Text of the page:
23. Timing Red Hat Options Around Earnings Date Published: 2017-06-21 Written by Ophir Gottlieb LEDE Red Hat Inc (NYSE:RHT) just beat earnings and the stock is ripping to new all-time highs, but the real opportunity with options wasn't earnings -- it's right after earnings. The Trade After Earnings Selling a put spread every month in a stock that is rising, in hindsight, obviously looks like a great idea. But, there is a lot of risk in that trade, namely, the risk of an abrupt stock drop and a market sell-off that takes all stocks with it. So, we want to reduce the risk while not affecting the returns. One of our go to trade set-ups starts by asking the question if trading every month is worth it -- is it profitable -- is it worth the risk? There's an action plan that measures this exactly, and the results are powerful not just for Red Hat Inc, but for Apple Inc (NASDAQ:AAPL), Facebook Inc (NASDAQ:FB) and Alphabet Inc (NASDAQ:GOOGL) as well. Let's test the idea of selling a put spread only in the month after earnings. Here's what we mean: Our idea here is that after earnings are reported, and after the stock does all of its gymnastics, up or down, that two-days following the earnings move and for the next month, the stock is then in a quiet period. If it gapped down -- that gap is over. If it beat earnings, the downside move is already likely muted. Here is the set-up: More explicitly, the rules are: Rules * Open short put spread 2-days after earnings. * Close short put spread 29-days later. * Use the option that is closest to but greater than 40-days away from expiration. And here are the results of implementing this much finer strategy: Tap Here to See the Actual Back-test We see a 29.4% winner that only traded the month following earnings and took no risk at all other times. The trade has won 7 of the last 8 times, or a 87.5% win-rate. Here is how the strategy has done over the last year: Back-test Link It turns out the return is really coming from a streak of wins in the last year. We see a 47.5% return, winning each of the last four earning cycles. That 47.5% return is based on just 4-months of trading, so it's more than 160% in annualized returns. Here's what we see over the last six-months: Back-test Link Now we see a 28.9% return over the last two earnings cycles, winning both times. As an aside, this logic of finding the month of lowest risk to sell put spreads also worked remarkably well and remarkably similarly across the board in Apple Inc, Facebook Inc and Alphabet Inc. Back-test Link WHAT HAPPENED This is it. This is just one of the ways people profit from the option market -- optimize returns and reduce risk. To see how to do this for any stock and for any strategy, including covered calls, with just the click of a few buttons, we welcome you to watch this quick demonstration video: Tap Here to See the Tools at Work Thanks for reading. Risk Disclosure You should read the Characteristics and Risks of Standardized Options. Past performance is not an indication of future results. Trading futures and options involves the risk of loss. Please consider carefully whether futures or options are appropriate to your financial situation. Only risk capital should be used when trading futures or options. Investors could lose more than their initial investment. Past results are not necessarily indicative of future results. The risk of loss in trading can be substantial, carefully consider the inherent risks of such an investment in light of your financial condition. The author has no position in Red Hat Inc as of this writing. Back-test Link
  24. You definitely don't have to check on computer. If you follow appropriate forums/topics, you will get email notifications, that can be forwarded to your phone. There are also Twitter notifications.
  25. I did not see if there was a way to get trade alerts to cell phone so you don't have to keep checking on computer (don't have a smart phone)
  26. thank you for making this plain
  27. Sure. Here is an ATM butterfly: http://tm.cmlviz.com/index.php?share_key=TwIYaGU9I8ejF6yo This is AMZN over the last 3-years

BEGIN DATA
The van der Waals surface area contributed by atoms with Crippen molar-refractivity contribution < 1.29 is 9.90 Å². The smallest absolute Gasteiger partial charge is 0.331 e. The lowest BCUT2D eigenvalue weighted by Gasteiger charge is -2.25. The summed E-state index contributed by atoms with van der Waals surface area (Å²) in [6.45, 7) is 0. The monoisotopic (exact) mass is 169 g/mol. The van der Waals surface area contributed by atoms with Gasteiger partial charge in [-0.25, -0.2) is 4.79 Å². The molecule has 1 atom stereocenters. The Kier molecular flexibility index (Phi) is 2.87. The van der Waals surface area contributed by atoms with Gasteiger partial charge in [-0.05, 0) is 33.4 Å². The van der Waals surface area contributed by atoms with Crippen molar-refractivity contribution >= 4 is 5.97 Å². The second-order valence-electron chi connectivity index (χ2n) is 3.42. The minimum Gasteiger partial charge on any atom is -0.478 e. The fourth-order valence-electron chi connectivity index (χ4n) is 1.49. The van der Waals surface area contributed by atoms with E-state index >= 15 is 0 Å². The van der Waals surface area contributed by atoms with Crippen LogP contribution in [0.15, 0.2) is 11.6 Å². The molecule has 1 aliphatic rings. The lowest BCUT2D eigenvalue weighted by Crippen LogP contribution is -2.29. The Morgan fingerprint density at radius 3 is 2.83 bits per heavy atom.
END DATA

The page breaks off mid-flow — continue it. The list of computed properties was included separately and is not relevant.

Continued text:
28. Assignments occur in two basic varieties. First, on expiration Friday (or Thursday or Wednsday depending on the instrument your trading, but most commonly on Friday). If you have a position that is .01 in the money, or more, you WILL be assigned. For instance, if you have a 100 Call on stock XYZ that expires today, and XYZ closes (AFTER HOURS) at 100.01, you will find that you own, sometime Saturday, 100 shares of XYZ that you paid $100/share for. Now this option might have only cost you $100 or so. But all of a sudden, due to the inherent multiplier in options, you are now out of pocket $10,000.00. What if you're account only had $5,000.00 in it? Well, you are going to get both (a) a Regulation T Notice and (b) margin call from your broker. First thing Monday morning, your broker will automatically liquidate the position. What if there is adverse news over the weekend and the opening price is only $80? Well you just lost $2,000.0 -- in a $5,000.00 account. In other words, that $100 option just cost you 40% of your entire account. This happens. What if you had "hedged" the position though, and had a vertical call spread? For instance, you might have bought the $100/$105 spread on XYZ. Well if XYZ closes anywhere above $105 you are ok because BOTH positions will be auto-exercised. This SOMETIMES results in a margin call as well -- but don't worry. Option clear throughout the day on Saturday and your account will frequently show one position and the other not exercised yet. By Sunday morning it will be fixed. By way of example, I had a very large position (for me) (20 contracts) in the LNKD 92.5/95 vertical call before earnings. Well earnings did what they were supposed to and LNKD jumped to 104. Well Saturday morning, all of a sudden, I was SHORT 2000 shares of LNKD and had received roughly $190K in cash into my account. This sends off all kinds of margin alerts. I got an email, a call, and another call. Ignore them, they're idiots. The 92.5 side simply hadn't cleared yet. Three hours later the other option cleared, buying the shorts back at 92.5. Then Sunday morning, your account statement will reflect that all trades happened at the same time. HOWEVER, what if, on that 100/105 spread, XYZ closes at 103 on Friday? Well, guess what, you'll be assigned on the 100 position, the 105 will expire worthless, and now your back in margin call. MORAL OF THE STORY: DON'T EVER LET YOURSELF BE ASSIGNED ON A SPREAD THAT'S NOT FAR IN THE MONEY ON BOTH LEGS. What if, on Friday, the price of XYZ was at $106 at close? You better have closed the spread, because of after hours trading. The price of XYZ can move after hours -- but you can't get out of the options. So if the market closes at 106, and you say good, both legs will clear and I won't pay commissions (or pay less commissions) and get a huge tax break, you could be wrong, as in after hours the market might go back to $104.98. Then you're screwed, only the 100 option gets exercised and you go into margin call. I'm convinced when your near a strike the market makers manipulate the after hours markets to have this happen. Of course if you have enough cash in your account, you won't get margin called -- you're risk profile will just be largely out of whack. And this isn't to say you can't have a big benefit from this. My single most profitable trade EVER occurred on a spread that was $.50 above the line, I didn't close it, and then in after hours the price dropped. So I got assigned long on the lower strike. Well, that weekend there was big news involving the company and the price jumped 15% the next morning. In that case, here's what happens -- I own the 100 (long) /105 (short) vertical. After hours, the price is $104.92. Well that spread was worth $4.85 at close on 20 contracts, or $9,700. Well, Saturday I'm now the proud owner of 2,000 shares bought at $100.00 each, for a net cost of $200,000 -- oops. Margin call, broker call, broker email, ect. Well they inform me the trade will immediately close at open on Monday. Well the price jumped, and the position was closed, at $240,000.00. My original investment of $8,500.00, that I didn't want to close at $9,700.00, netted me $40,000.00, or roughly a 470% return. BUT, what if the price had gone down 20%? Well I would be owing my broker money and have completely blown out my account. If you have ANY questions on this, please let me know. Now SITUATION TWO -- and you will, sooner or later, encounter this. Let's say we have that same 100(long)/105 (short) spread on XYZ. Only we own the September spread and today (Friday) XYZ closes at 103. No bigger. UNLESS someone exercises their 100 spread. American style options can be exercised at anytime. Why would this happen with time value? Who knows, most likely someone needed to unwind a position, hedge something, take profits, any number of things realy. Well if you had a 10 contract position, on Saturday your account is now down $100,000.00 in cash and you won 1,000 shares of XYZ. You will again go into margin call. However, while this is a headache and you will have to deal with your broker, you don't need to panic because the position is still hedged. You can certainly still lose money -- but only up to the 105 line. What happens? Well your broker will force you to exit the position Monday morning at the open. If you BEG and wheedle, the broker might let you close the position yourself, so you can close at the mid point instead of just a market order. They should let you do this because the position is still hedged, but you are technically in a Reg T violation, so they won't let you hold it for long. Monday you'll have to sell your shares and buy back the short calls. This should be, at worst, a break even situation because of the time value left in the short calls. However, markets fluctuate and you might have to sell your stock at something like 104 and by the time you exit the short calls its up to 105 (or you get a bad fill price) so you give back some. When this happens, take your lumps and move on. I have this happen about once a quarter and my worse loss was 4%. There's nothing you can do to protect against this. You are hedged, and you won't blow your account out, but it does suck. I hope that clears some things. If not, please let us know. By Christopher B. Welsh Christopher B. Welsh is a SteadyOptions contributor. He is a licensed investment advisor in the State of Texas and is the president of a small investment firm, Lorintine Capital, LP which is a general partner of two separate private funds. He offers investment advice to his clients, both in the law practice and outside of it. Chris is an active litigator and assists his clients with all aspects of their business, from start-up through closing. Chris is managing the Anchor Trades portfolio.